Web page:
Oliver Gravell, head of the family law team at Birketts
The Children and Families
Act 2014 (the Act) came into force on 22 April 2014. The Act introduced child arrangement
orders to replace the existing residence and contact orders which the courts
have been making since 1989. On 22 October 2014 s 11 of the Act
into force introducing a new presumption of 'continued parental
Child arrangement orders
From April 2014 courts have
been making child arrangement orders instead of residence and contacts orders.
These have two main elements setting out:
- with whom a child is to live and when
whom, when and how a child is to spend time or otherwise have contact with
These orders should clearly
outline what a parent is expected to do by specifying the time the child spends
with each parent either as the primary place of residence or (with the non
resident parent) when they spend time together. They can also include very
detailed provisions with regards to other aspects of the child's life if
required. These changes can appear to be largely cosmetic as the new orders are
very similar to residence and contact orders. However, there is an element of
social engineering behind the changes as it is intended that the changes will
over time remove the perception that the party who has a residence order made
in their favour has 'won' and has the power of decision making over children,
and encourage parents to reach an agreement in an amicable way rather than
pursuing lengthy and costly litigation.
Any contact and residence orders
made before the 22 April 2014 will be deemed to be a child arrangement order.
Presumption of continues parental involvement
Despite the fact there has been much discussion in the
media about ‘shared parenting’ the Act in fact does not introduce this. Instead
s 11 introduces a ‘presumption of continued parental involvement’ into
the welfare checklist (s 1 of the Children Act 1989). In future the court
will need to consider the presumption of continued parental involvement
whenever it is asked to make a child arrangements order, special guardianship order
or to resolve applications relating to parental responsibility.
The fundamental principle
guiding any decision of the court is outlined in the Children Act 1989 where it
is set out that the child's welfare is its paramount consideration. When
makings its decision the court will consider the 'welfare checklist'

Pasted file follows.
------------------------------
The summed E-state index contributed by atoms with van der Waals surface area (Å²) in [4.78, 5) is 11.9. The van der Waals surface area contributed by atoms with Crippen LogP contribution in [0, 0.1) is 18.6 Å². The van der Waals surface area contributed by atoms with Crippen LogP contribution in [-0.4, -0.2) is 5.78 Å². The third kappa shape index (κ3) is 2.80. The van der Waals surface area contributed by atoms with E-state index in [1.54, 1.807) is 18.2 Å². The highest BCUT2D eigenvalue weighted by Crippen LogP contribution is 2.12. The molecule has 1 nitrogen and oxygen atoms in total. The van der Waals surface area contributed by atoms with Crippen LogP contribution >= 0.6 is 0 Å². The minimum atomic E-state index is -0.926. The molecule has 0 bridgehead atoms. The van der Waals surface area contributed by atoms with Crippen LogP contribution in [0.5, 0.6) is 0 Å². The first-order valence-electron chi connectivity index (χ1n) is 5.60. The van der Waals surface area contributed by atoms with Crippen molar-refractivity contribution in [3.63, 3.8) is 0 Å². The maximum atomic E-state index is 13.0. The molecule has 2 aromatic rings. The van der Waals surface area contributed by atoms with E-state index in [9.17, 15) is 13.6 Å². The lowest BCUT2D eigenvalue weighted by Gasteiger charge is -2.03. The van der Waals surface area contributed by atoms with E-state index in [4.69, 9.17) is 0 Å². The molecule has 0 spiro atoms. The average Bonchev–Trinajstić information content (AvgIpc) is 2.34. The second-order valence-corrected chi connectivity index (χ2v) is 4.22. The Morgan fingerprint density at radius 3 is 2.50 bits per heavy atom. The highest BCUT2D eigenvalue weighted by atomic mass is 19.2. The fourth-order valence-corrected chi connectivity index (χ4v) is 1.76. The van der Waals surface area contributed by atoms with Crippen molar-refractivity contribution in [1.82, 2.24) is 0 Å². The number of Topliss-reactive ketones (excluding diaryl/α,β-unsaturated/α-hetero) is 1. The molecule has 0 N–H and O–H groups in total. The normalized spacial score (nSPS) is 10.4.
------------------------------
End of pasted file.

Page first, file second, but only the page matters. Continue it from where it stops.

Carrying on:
set out in s 1 of the Children Act 1989, which includes looking at the
children's needs, feelings and wishes; sex age and background alongside the
effect of any proposed change on the child's upbringing. The effect of s 11 is that the court must now also consider as a starting point that both
parents should be involved in their children's lives, unless this is contrary
to that child's welfare. Involvement is defined as 'involvement of some kind,
either direct or indirect but not any particular division of the child’s time'.
It will only not order 'involvement of some kind' if there is a clear
risk of harm to the child if one parent was involved in its life. It should be
stressed that the change has not introduced a presumption of equal time with
The Government has suggested
that the introduction of the presumption of continued parental involvement will
'promote greater understanding about the way in which court decisions are made,
we [the Government] believe the amendment will, in time, encourage separated
parents to adopt less rigid and confrontational positions with regards to the
arrangements for their children'. This view is given further support and
encouragement by the introduction of compulsory mediation under the Act, with
all parties being expected to attend a mediation information and assessment
meeting (MIAM) before making an application to the court.
While the legislative changes do not mark a drastic
change, they do continue to reinforce the Government’s view in relation to
mediation and shared parental involvement/ responsibility for children.
Although, it may encourage the courts to impose more arrangements where the
child's time is shared between both parents, the changes do not go as far to
promote the equal division of the child's time between separated parents.
The views expressed by contributing authors are not necessarily those of Family Law or Jordan Publishing and should not be considered as legal advice.